What’s behind Erdogan’s statement that he wants better ties with Israel?

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“If there were no issues at the top level (in Israel), our ties could have been very different.”

Turkish President Tayyip Erdogan speaks during a news conference following a cabinet meeting in Ankara, Turkey, December 14, 2020 (photo credit: PRESIDENTIAL PRESS OFFICE/HANDOUT VIA REUTERS)

Turkish President Tayyip Erdogan speaks during a news conference following a cabinet meeting in Ankara, Turkey, December 14, 2020

(photo credit: PRESIDENTIAL PRESS OFFICE/HANDOUT VIA REUTERS)

WASHINGTON – President Tayyip Erdogan of Turkey said on Friday that his country would like better ties with Israel but Israeli policy towards the Palestinians remains “unacceptable.”

“If there were no issues at the top level (in Israel), our ties could have been very different,” he said, adding that the two countries continued to share intelligence. “We would have liked to bring our ties to a better point.” But what is behind that statement?

Aykan Erdemir, senior director of the Turkey Program at the Foundation for Defense of Democracies and a former member of the Turkish parliament, told The Jerusalem Post that Erdogan has enjoyed good rapport with Trump, “who shielded him from tougher action, including sanctions demanded by both Republicans and Democrats in the US Congress.”

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According to Erdemir, the Turkish president, who is worried that the incoming Biden administration will be tougher on Turkey than the Trump administration has been, hopes to win favors through diplomatic posturing, “including a half-hearted outreach to Israel.”

“Erdogan also hopes that the chatter of a Turkish-Israeli rapprochement will also disrupt the growing energy cooperation in the Eastern Mediterranean, which has deepened Ankara’s diplomatic isolation in the region,” he noted. “Erdogan’s consistent anti-Israel track-record and antisemitic outbursts over the years will make it difficult for him to convince his Israeli counterparts that there is real substance to his outreach.”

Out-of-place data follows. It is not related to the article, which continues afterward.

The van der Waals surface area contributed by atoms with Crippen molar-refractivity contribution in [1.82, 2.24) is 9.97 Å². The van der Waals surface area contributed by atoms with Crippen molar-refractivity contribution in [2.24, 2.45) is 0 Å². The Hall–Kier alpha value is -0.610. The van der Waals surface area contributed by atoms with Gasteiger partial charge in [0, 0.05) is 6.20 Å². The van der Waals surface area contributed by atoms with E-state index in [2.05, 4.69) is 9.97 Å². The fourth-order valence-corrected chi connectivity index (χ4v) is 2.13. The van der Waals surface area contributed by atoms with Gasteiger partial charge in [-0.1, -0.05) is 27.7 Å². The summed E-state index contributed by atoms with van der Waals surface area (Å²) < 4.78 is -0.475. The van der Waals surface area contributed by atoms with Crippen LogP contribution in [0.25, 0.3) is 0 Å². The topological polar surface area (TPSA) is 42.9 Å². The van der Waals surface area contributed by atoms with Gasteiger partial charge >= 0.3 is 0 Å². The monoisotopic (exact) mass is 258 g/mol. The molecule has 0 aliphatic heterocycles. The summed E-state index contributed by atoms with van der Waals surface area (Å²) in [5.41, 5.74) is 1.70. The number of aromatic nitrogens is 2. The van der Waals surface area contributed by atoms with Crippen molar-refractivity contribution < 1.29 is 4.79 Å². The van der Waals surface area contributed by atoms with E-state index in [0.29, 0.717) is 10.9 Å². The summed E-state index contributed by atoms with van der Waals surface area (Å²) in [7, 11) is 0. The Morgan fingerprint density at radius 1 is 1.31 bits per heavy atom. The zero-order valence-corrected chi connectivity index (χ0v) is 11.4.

He went on to say that Turkey and Israel have great potential to establish win-win relations in economic, diplomatic, and security fields, “but Erdogan’s Islamist fixations will prevent any trust-based cooperation. As long as Erdogan continues to offer Hamas its most important base outside Gaza, Israeli officials will remain wary of the Turkish president’s overtures.”

Soner Cagaptay, author of Erdogan’s Empire: Turkey and the Politics of the Middle East and senior fellow at the Washington Institute, told the Post that almost 10 years ago, Erdogan launched a new foreign policy, supporting Arab uprisings and also breaking with the US when and if necessary, and turning Turkey’s direction away from Europe to the Middle East. “The ultimate goal was to make Turkey a star power nation in the Middle East. That didn’t happen a decade later,” he said. “Turkey today has fewer friends in the Middle East ever in recent memory. In fact, with the exception of Qatar and half of Libya, he has no Middle Eastern friends. At the same time, it cannot rely on its traditional allies, Israel, US, or EU.”

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According to Cagaptay, another factor that drives Erdogan’s decision is that the Turkish President ”wants to charm Biden and the US Congress.”

“I followed the Turkish politics and US-Turkish ties for about two decades,” he noted. “I’ve never seen anti-Turkey sentiments rise so high in the US Congress. And I think Erdogan knows that if Turkey and Israel would get closer now, Israel being America’s closest ally in the Middle East, that will earn bonus points for him.”

He estimated that a real pivot in Turkish foreign policy is upcoming. “Of course, I’m not sure to what extent Israel will jump onto this and embrace Turkey because Emiratis, Egyptians, Greeks and others will insist that warming up ties with Turkey doesn’t come at the expense of good ties with them,” said Cagaptay.

Reuters contributed for this report

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